Somebody had found a tarp to lay over him, and most of the workers had wandered away, but the key players were still there: Mrs. Hopkins, Elizabeth, C.W., Von Doesburg, and Scarpa.

“Hang on,” I said, “something stinks here, and I’m not talking about Gottfried.”

Elizabeth sputtered, but I didn’t give her a chance to go into a righteous tirade.

“I spent all of yesterday with Gottfried and he was fine. I spent half of today with him and he was fine. But the second I leave him alone, he falls. Again. Don’t you people think that’s just a little bit suspicious?”

“What are you talking about?” Elizabeth said.

“I’m talking about murder.” Well, technically it wasn’t, since you can’t murder a dead man, but it sure got their attention. “I know Gottfried’s will was strong, so he didn’t just die, and I don’t believe he had two accidents. Somebody either pushed him, or set a trap. Both times.”

“Who would have done that?” Mrs. Hopkins asked. “And why?”

“Why does anybody kill somebody else? Either the killer hated Gottfried or he—or she—benefited from his death.”

I spent a second considering the possibility that Hopkins had been the one, mainly because of the way she’d refused to let me raise him a third time, but it didn’t compute. She needed him to finish the job, and I hadn’t picked up on the first hint of her having anything against him.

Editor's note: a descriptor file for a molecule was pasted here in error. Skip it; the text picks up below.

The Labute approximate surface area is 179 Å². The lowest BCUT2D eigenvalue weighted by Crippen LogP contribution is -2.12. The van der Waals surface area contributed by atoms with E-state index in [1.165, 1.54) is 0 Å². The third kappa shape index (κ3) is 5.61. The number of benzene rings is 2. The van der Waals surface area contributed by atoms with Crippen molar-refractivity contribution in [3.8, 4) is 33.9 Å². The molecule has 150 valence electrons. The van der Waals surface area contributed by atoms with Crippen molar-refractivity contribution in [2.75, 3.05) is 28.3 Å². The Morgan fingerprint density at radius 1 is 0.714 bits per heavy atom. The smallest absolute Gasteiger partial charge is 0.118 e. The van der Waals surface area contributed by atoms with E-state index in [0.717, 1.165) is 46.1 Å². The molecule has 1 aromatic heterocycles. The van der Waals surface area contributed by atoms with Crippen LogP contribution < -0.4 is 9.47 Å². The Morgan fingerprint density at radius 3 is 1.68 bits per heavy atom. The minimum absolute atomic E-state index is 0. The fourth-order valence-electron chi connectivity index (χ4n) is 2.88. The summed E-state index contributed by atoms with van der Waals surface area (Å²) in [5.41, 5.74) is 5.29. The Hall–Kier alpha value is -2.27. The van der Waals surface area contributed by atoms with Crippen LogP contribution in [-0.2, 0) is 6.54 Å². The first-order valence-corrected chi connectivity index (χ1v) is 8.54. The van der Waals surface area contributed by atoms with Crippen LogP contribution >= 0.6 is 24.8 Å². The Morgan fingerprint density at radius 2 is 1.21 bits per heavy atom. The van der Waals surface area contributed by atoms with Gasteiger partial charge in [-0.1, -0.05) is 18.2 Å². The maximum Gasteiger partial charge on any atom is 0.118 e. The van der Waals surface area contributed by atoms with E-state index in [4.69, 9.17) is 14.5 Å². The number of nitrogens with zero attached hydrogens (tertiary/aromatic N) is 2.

“This is ridiculous,” Scarpa said, starting to inch away. “I’m not going to stand here and be accused of . . . Of whatever it is you’re accusing me of.”

“I haven’t accused anybody yet. But you—and the rest of you, too—can stand here and listen, or I’ll—”

“You’ll what?” Von Doesburg scoffed. “Call the cops? There’s been no crime committed.”

“I won’t call the cops. I’ll call the loa.” The disadvantage of being a houngan is that people think you can commit creepy acts. The advantage is that people think that you will commit them.

“What do you want from us?” Scarpa asked in a strangled tone.